Who is Affected?

The industries most likely to be affected by this situation include: utilities (oil, natural gas, electric, telecom, water, etc.); mining; residential, commercial, and industrial development; agricultural; recreational; stormwater management; mariculture; and renewable energy. See Table 1 for a list of affected 2021 NWPs.

Table 1. List of 2021 Nationwide Permits (NWPs) which are Currently Not Being Authorized

12. Oil or Natural Gas Pipeline Activities

21. Surface Coal Mining Activities

29. Residential Developments

39. Commercial and Institutional Developments

40. Agricultural Activities

42. Recreational Facilities

43. Stormwater Management Facilities

44. Mining Activities

48. Commercial Shellfish Mariculture Activities

50. Underground Coal Mining Activities

51. Land-Based Renewable Energy Generation Facilities

52. Water-Based Renewable Energy Generation Pilot Projects

55. Seaweed Mariculture Activities

56. Finfish Mariculture Activities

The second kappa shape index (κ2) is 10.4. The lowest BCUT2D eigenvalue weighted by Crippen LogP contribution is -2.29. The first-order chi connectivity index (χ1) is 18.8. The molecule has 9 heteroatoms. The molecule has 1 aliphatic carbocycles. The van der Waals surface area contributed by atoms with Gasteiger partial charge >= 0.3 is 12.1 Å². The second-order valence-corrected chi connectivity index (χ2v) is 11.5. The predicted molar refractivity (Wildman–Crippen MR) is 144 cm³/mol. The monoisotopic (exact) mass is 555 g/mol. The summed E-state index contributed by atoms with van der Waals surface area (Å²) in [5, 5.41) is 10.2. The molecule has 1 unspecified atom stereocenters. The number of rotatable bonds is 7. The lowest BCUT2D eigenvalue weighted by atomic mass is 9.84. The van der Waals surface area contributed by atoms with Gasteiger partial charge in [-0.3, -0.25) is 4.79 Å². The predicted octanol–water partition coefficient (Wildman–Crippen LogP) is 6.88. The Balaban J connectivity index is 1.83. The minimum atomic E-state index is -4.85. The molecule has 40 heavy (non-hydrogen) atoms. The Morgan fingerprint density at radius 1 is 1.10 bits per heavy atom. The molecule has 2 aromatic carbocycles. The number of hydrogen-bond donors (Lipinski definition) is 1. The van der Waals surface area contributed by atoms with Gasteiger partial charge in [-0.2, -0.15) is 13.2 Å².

57. Electric Utility Line and Telecommunications Activities

58. Utility Line Activities for Water and Other Substances

How Can Pond Help?

Pond’s regulatory specialists have reached out to multiple USACE Districts to discuss the situation. USACE regulatory staff have confirmed the inability to authorize applications for coverage under the 2021 NWPs and have also indicated that they are unable to authorize Individual or Standard Permits at this time. District staff indicated that Pre-construction Notifications (“PCNs”) for coverage were still being accepted and reviewed but that authorization cannot be issued until the 401 Certification issue is resolved. Applications for coverage under the 2017 NWPs or Letters of Permission can still be authorized. We anticipate forthcoming guidance from USEPA regarding next steps for moving forward with 401 Certifications under the “1971 Rule” as they move forward with revised rulemaking. It is also possible that the vacatur may be appealed and could be stayed or otherwise limited.